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OBJ Misses OTAs: NBD? Not Quite

OTAs are meaningless.”

That seems to be a common refrain these days, especially among those who neither participated in an Organized Team Activity nor played athletics at a high level.

It’s also wrong.

It’s been a major topic of conversation on seemingly an annual basis, as a handful of players across the NFL choose to miss some or all their team’s OTAs each spring for several reasons.

The absence of New York Giants star wide receiver Odell Beckham, Jr., one of the most recognized and popular players in the NFL, has only served to increase the frequency and intensity of the discussion. His “no comment” to Kimberly Jones of NFL Network regarding future attendance, as well as his social media accounts, have just exacerbated the situation.

Let’s be clear about two things: Participation in these OTA sessions is completely voluntary and a player of Beckham Jr.’s caliber missing this time isn’t likely to have a major impact during the season.

But that’s not the same as being “meaningless.”

Just because something is voluntary, doesn’t mean there isn’t value in doing it. Try telling Tom Brady or Drew Brees or Russell Wilson or even Beckham Jr.’s teammate Eli Manning that these on-field practices are devoid of meaning. Having been a teammate of Brady’s for parts of two seasons I can tell you that everything matters in his eyes. Everything. My guess is he would be less than happy if his star receiver wasn’t at these sessions and that Manning feels the same way.

Every time you take the field, the focus is on trying to get better. And there is a chemistry component. Beckham Jr., or any other absent player, is missing that opportunity and arguably having the exact opposite impact on their team’s chemistry. Now, none of those players will care if he is lighting up the Cowboys on Sunday Night Football in Week 1, but it also doesn’t ingratiate him to his teammates if they are there working toward a common goal while he is hanging out in Los Angeles with Iggy Azalea and Johnny Manziel. Is that being a good teammate?

It would especially bother me if I were Beckham Jr.’s teammate. Under the current CBA, there is less than a month window when players can take the field with their teammates before camp and it is from the middle of May to the middle of June, before mandatory minicamps start up. Couldn’t OBJ spend time doing other stuff during all the other available time?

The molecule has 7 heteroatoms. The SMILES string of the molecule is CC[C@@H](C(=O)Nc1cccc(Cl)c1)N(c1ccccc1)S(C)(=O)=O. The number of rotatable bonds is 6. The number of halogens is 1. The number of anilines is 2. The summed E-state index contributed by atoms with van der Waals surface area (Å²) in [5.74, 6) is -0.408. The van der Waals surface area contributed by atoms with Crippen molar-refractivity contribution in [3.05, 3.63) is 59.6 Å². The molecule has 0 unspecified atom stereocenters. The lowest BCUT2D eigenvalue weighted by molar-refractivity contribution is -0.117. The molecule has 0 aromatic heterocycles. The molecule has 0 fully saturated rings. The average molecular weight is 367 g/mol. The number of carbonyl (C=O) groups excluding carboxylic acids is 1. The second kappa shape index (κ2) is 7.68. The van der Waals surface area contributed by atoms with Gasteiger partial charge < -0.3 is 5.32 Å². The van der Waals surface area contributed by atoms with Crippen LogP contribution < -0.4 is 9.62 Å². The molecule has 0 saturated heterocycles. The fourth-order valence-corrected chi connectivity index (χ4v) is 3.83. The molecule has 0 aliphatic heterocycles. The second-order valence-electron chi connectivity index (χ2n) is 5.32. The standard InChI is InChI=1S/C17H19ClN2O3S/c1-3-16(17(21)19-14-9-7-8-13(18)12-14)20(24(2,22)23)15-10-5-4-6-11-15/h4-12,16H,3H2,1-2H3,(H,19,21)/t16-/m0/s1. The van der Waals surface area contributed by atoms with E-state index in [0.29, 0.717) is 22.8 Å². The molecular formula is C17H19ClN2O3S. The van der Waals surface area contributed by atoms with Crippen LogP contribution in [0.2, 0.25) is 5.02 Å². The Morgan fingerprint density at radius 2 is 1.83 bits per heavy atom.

If Beckham Jr. is purposefully missing OTAs because he wants a new contract and utilizing his only available leverage to express displeasure that is very different. NFL players understand this is a business first and that guys need to do whatever it is they feel is in their best interest to get the financial security they feel their services deserve. That wouldn’t bother me at all and in fact I would support him in that goal. Goodness knows OBJ’s on-field performance has merited more discussion now that he is eligible for a new contract after three years.

But, since Beckham Jr. has yet to really say why he isn’t at OTAs it’s left for the rest of us to speculate.

The truth is, for a lot of the other guys on the team, OTAs are vital. I’m not sure I would have made the Washington Redskins roster in either 2001 as a rookie with Marty Schottenheimer or 2002 under new head coach Steve Spurrier if I weren’t at OTAs. 

I remember vividly the day they had to throw me in at right tackle in 2002 because starter Jon Jansen couldn’t practice that day. Thankfully, it went extremely well and I showed the new staff I could do something they didn’t realize I was capable of. I can recall one of my fellow linemates saying “congratulations on making the team” to me after practice that day. I had to maintain the positive momentum through training camp, to be sure, but the difference in how the coaches treated me after that day was noticeable.

Certainly, I was not a player of Beckham Jr.’s caliber and the significance of OTAs was a lot greater for me than it would be for him, but no matter who you are as a professional football player it is the opportunity to compete and to refine your skills, especially in that environment against other pros and with your teammates, that drives you and enables you to get better.

There’s a reason why Peyton Manning and Marvin Harrison had that pre-game routine in Indy with the Colts all those years. Every rep mattered. Every day was a chance to get just a little bit better.

That’s the truth about “meaningless” OTAs.

Maybe Odell Beckham Jr. understands that and this is just a contract thing.

Or maybe he doesn’t.